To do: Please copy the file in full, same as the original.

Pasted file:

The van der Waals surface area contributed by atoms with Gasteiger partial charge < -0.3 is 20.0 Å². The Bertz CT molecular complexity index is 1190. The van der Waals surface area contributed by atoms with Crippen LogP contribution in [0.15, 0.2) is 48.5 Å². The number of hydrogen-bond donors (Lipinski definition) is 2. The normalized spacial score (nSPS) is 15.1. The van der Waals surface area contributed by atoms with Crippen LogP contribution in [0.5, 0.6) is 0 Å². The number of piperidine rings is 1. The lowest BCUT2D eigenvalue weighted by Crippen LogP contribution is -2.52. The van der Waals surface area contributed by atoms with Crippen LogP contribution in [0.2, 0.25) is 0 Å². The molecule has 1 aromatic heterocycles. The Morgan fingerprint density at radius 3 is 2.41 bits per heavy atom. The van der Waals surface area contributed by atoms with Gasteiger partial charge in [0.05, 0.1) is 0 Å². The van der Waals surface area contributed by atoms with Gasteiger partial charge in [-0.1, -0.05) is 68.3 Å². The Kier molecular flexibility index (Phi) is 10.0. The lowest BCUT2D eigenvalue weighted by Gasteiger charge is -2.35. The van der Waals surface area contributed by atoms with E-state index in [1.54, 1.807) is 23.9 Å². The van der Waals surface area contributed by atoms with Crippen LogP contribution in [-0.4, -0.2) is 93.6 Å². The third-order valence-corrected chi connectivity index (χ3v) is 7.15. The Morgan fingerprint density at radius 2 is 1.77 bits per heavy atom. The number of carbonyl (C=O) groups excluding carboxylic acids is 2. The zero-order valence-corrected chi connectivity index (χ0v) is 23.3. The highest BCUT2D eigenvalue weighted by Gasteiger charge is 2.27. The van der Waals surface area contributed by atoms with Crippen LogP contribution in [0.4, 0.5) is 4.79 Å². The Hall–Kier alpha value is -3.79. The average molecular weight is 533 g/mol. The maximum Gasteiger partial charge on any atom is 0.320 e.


The van der Waals surface area contributed by atoms with Gasteiger partial charge < -0.3 is 20.0 Å². The Bertz CT molecular complexity index is 1190. The van der Waals surface area contributed by atoms with Crippen LogP contribution in [0.15, 0.2) is 48.5 Å². The number of hydrogen-bond donors (Lipinski definition) is 2. The normalized spacial score (nSPS) is 15.1. The van der Waals surface area contributed by atoms with Crippen LogP contribution in [0.5, 0.6) is 0 Å². The number of piperidine rings is 1. The lowest BCUT2D eigenvalue weighted by Crippen LogP contribution is -2.52. The van der Waals surface area contributed by atoms with Crippen LogP contribution in [0.2, 0.25) is 0 Å². The molecule has 1 aromatic heterocycles. The Morgan fingerprint density at radius 3 is 2.41 bits per heavy atom. The van der Waals surface area contributed by atoms with Gasteiger partial charge in [0.05, 0.1) is 0 Å². The van der Waals surface area contributed by atoms with Gasteiger partial charge in [-0.1, -0.05) is 68.3 Å². The Kier molecular flexibility index (Phi) is 10.0. The lowest BCUT2D eigenvalue weighted by Gasteiger charge is -2.35. The van der Waals surface area contributed by atoms with E-state index in [1.54, 1.807) is 23.9 Å². The van der Waals surface area contributed by atoms with Crippen LogP contribution in [-0.4, -0.2) is 93.6 Å². The third-order valence-corrected chi connectivity index (χ3v) is 7.15. The Morgan fingerprint density at radius 2 is 1.77 bits per heavy atom. The number of carbonyl (C=O) groups excluding carboxylic acids is 2. The zero-order valence-corrected chi connectivity index (χ0v) is 23.3. The highest BCUT2D eigenvalue weighted by Gasteiger charge is 2.27. The van der Waals surface area contributed by atoms with Crippen LogP contribution in [0.4, 0.5) is 4.79 Å². The Hall–Kier alpha value is -3.79. The average molecular weight is 533 g/mol. The maximum Gasteiger partial charge on any atom is 0.320 e.